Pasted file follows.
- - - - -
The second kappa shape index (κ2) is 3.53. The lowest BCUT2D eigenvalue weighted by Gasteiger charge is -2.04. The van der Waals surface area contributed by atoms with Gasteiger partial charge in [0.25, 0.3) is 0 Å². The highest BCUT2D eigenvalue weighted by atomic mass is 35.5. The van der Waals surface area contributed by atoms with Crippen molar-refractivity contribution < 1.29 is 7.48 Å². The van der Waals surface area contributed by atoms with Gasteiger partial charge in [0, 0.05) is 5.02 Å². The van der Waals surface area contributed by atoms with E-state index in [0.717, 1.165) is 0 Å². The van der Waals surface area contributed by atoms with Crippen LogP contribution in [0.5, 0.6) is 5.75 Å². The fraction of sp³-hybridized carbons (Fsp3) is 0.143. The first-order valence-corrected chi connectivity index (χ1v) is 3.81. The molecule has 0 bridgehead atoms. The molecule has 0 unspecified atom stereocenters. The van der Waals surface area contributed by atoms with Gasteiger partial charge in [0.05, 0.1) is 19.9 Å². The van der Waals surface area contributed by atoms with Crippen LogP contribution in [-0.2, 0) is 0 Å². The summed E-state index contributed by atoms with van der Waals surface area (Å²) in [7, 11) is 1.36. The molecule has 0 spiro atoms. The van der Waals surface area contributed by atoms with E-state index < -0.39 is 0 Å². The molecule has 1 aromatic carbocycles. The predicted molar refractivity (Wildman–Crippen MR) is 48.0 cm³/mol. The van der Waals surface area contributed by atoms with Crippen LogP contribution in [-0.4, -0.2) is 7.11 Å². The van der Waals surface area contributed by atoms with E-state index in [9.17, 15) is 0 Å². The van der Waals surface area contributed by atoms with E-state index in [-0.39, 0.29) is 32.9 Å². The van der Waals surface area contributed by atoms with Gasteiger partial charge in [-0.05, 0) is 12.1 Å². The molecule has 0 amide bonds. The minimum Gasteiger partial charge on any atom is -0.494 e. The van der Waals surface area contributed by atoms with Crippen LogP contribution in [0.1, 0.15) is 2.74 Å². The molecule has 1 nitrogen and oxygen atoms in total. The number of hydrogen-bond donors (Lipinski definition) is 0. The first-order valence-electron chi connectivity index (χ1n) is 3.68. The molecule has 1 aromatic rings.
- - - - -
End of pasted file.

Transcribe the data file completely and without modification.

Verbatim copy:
The second kappa shape index (κ2) is 3.53. The lowest BCUT2D eigenvalue weighted by Gasteiger charge is -2.04. The van der Waals surface area contributed by atoms with Gasteiger partial charge in [0.25, 0.3) is 0 Å². The highest BCUT2D eigenvalue weighted by atomic mass is 35.5. The van der Waals surface area contributed by atoms with Crippen molar-refractivity contribution < 1.29 is 7.48 Å². The van der Waals surface area contributed by atoms with Gasteiger partial charge in [0, 0.05) is 5.02 Å². The van der Waals surface area contributed by atoms with E-state index in [0.717, 1.165) is 0 Å². The van der Waals surface area contributed by atoms with Crippen LogP contribution in [0.5, 0.6) is 5.75 Å². The fraction of sp³-hybridized carbons (Fsp3) is 0.143. The first-order valence-corrected chi connectivity index (χ1v) is 3.81. The molecule has 0 bridgehead atoms. The molecule has 0 unspecified atom stereocenters. The van der Waals surface area contributed by atoms with Gasteiger partial charge in [0.05, 0.1) is 19.9 Å². The van der Waals surface area contributed by atoms with Crippen LogP contribution in [-0.2, 0) is 0 Å². The summed E-state index contributed by atoms with van der Waals surface area (Å²) in [7, 11) is 1.36. The molecule has 0 spiro atoms. The van der Waals surface area contributed by atoms with E-state index < -0.39 is 0 Å². The molecule has 1 aromatic carbocycles. The predicted molar refractivity (Wildman–Crippen MR) is 48.0 cm³/mol. The van der Waals surface area contributed by atoms with Crippen LogP contribution in [-0.4, -0.2) is 7.11 Å². The van der Waals surface area contributed by atoms with E-state index in [9.17, 15) is 0 Å². The van der Waals surface area contributed by atoms with E-state index in [-0.39, 0.29) is 32.9 Å². The van der Waals surface area contributed by atoms with Gasteiger partial charge in [-0.05, 0) is 12.1 Å². The molecule has 0 amide bonds. The minimum Gasteiger partial charge on any atom is -0.494 e. The van der Waals surface area contributed by atoms with Crippen LogP contribution in [0.1, 0.15) is 2.74 Å². The molecule has 1 nitrogen and oxygen atoms in total. The number of hydrogen-bond donors (Lipinski definition) is 0. The first-order valence-electron chi connectivity index (χ1n) is 3.68. The molecule has 1 aromatic rings.